Mom passed away on Monday, June 1. If you had talked to her before the Alzheimer’s got rooted in her brain, she would have told you that she wasn’t anything special. She graduated from high school, raised her kids, went to church and worked in a grocery store. She wasn’t rich. She didn’t have a nice car or house. But to the woman writing these words and to hundreds of others, she was special.
Growing up, Mom made many sacrifices for me. She made sure that she had the money for me to go on the high school band trips to Florida and Colorado as well as all of the youth group camps and conferences. When we visited college campuses, she never objected to the tuition costs for that particular school. I decided to be a music major which meant she had to find a way to buy me a French horn for college. She did, and didn’t complain or tell me how much it cost. I don’t know how much she paid for it back in 1990, but when I sold it a couple of years ago (regretting that decision now more than ever), it sold for $2500. Even if it would have only cost her $1000 back then, that would have been about a month’s pay for her! Then when I got to Baylor University and my fall tuition bill was much more than we were anticipating, never once did she tell me I was going to have to come home. She just found a way to pay for it.
A large part of my work ethic and success is due to her. In my former job at a telecom company, one of our values was customer advocacy or doing what is right for the customer. Mom taught this to me and I don’t think she ever knew it. She started her career as a checker at the local Piggly Wiggly. She took time to get to know her customers. She knew most of them by name, and when she didn’t, she still treated them like they were family. Customers would stand in line longer than they needed to just so they could go through hers, because they knew that they would be treated well. Her customers would go on vacation and bring her souvenirs. She even had one customer that gave her a gift of a hand painted picture. When she got a job at a different grocery store, customers followed her there. Hopefully, you’re getting the idea that customers loved Mom. And that is something I’ve carried with me for more than 30 years.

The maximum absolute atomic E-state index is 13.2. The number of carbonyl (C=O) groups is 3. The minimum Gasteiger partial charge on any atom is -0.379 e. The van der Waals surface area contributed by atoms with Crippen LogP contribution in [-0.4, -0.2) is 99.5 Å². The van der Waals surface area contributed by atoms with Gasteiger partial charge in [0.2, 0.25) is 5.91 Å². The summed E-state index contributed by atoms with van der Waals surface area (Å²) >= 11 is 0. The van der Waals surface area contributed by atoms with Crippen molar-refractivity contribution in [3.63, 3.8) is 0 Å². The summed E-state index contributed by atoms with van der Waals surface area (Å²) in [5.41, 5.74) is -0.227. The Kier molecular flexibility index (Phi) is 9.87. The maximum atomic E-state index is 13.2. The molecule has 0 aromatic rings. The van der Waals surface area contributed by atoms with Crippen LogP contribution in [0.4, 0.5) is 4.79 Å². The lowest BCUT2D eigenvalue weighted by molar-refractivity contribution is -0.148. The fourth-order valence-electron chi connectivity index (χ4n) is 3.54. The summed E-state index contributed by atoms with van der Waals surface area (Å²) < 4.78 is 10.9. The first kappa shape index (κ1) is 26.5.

I also grew up watching Mom serve God. She taught the two and three year old Sunday school class for so many years that she was able to teach multiple generations of families in some cases. She also taught children’s choir for many years every Wednesday night. I’m not even sure if anyone asked her to do it. I think she might have just seen the need and stepped up to fill the gap. Mom didn’t have a music degree. To be honest, I don’t even know if she could read music. We didn’t own a piano. The only musical instrument in the house, other than my French horn, was called a Magical Musical Thing (MMT) from the 80s. We would sit down with a new song and I’d help her learn it and she eventually got the hang of the MMT and could learn on her own. In most recent years, she was an Awana leader. Because of her service over the last 30+ years, hundreds of kids were given the opportunity to learn about God. One of the kids she taught said now that he has his own children, he fully understands the sacrifice she made all of those years she taught classes. That comment gave me the warm fuzzies.
There were other things that made mom special, but these were the the ones that impacted me the most. She was by no means perfect, but she did the best she could. And we all turned out more than just fine. And in my book that made her the best mom around.
Her children arise and call her blessed;
her husband also, and he praises her:
Many women do noble things,
but you surpass them all.
Charm is deceptive, and beauty is fleeting;
but a woman who fears the Lord is to be praised.
Honor her for all that her hands have done,
and let her works bring her praise at the city gate.
Even as adult children, it’s important and biblical to honor our parents. How can you honor your parents today?